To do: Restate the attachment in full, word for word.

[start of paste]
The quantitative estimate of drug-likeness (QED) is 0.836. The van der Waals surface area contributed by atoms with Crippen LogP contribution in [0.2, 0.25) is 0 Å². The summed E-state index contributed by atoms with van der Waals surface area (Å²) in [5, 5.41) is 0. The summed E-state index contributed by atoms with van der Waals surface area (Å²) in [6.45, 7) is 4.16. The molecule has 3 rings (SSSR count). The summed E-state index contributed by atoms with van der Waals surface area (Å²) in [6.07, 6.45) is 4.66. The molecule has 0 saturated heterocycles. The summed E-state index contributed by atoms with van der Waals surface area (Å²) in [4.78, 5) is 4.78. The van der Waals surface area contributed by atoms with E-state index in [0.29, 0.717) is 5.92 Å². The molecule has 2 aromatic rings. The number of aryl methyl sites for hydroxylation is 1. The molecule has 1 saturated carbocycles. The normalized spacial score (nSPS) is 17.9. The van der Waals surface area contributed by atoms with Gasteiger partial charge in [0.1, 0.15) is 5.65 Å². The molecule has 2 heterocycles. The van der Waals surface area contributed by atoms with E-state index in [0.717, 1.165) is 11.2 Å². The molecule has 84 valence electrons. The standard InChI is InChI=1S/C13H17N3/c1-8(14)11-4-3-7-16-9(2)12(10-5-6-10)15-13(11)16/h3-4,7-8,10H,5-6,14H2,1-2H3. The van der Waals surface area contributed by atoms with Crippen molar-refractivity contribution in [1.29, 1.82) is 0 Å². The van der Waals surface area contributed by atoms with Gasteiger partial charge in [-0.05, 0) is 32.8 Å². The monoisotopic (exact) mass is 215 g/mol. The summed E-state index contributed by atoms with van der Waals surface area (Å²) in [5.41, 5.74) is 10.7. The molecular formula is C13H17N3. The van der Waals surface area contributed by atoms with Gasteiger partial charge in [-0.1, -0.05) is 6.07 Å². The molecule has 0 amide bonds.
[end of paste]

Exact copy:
The quantitative estimate of drug-likeness (QED) is 0.836. The van der Waals surface area contributed by atoms with Crippen LogP contribution in [0.2, 0.25) is 0 Å². The summed E-state index contributed by atoms with van der Waals surface area (Å²) in [5, 5.41) is 0. The summed E-state index contributed by atoms with van der Waals surface area (Å²) in [6.45, 7) is 4.16. The molecule has 3 rings (SSSR count). The summed E-state index contributed by atoms with van der Waals surface area (Å²) in [6.07, 6.45) is 4.66. The molecule has 0 saturated heterocycles. The summed E-state index contributed by atoms with van der Waals surface area (Å²) in [4.78, 5) is 4.78. The van der Waals surface area contributed by atoms with E-state index in [0.29, 0.717) is 5.92 Å². The molecule has 2 aromatic rings. The number of aryl methyl sites for hydroxylation is 1. The molecule has 1 saturated carbocycles. The normalized spacial score (nSPS) is 17.9. The van der Waals surface area contributed by atoms with Gasteiger partial charge in [0.1, 0.15) is 5.65 Å². The molecule has 2 heterocycles. The van der Waals surface area contributed by atoms with E-state index in [0.717, 1.165) is 11.2 Å². The molecule has 84 valence electrons. The standard InChI is InChI=1S/C13H17N3/c1-8(14)11-4-3-7-16-9(2)12(10-5-6-10)15-13(11)16/h3-4,7-8,10H,5-6,14H2,1-2H3. The van der Waals surface area contributed by atoms with Crippen molar-refractivity contribution in [1.29, 1.82) is 0 Å². The van der Waals surface area contributed by atoms with Gasteiger partial charge in [-0.05, 0) is 32.8 Å². The monoisotopic (exact) mass is 215 g/mol. The summed E-state index contributed by atoms with van der Waals surface area (Å²) in [5.41, 5.74) is 10.7. The molecular formula is C13H17N3. The van der Waals surface area contributed by atoms with Gasteiger partial charge in [-0.1, -0.05) is 6.07 Å². The molecule has 0 amide bonds.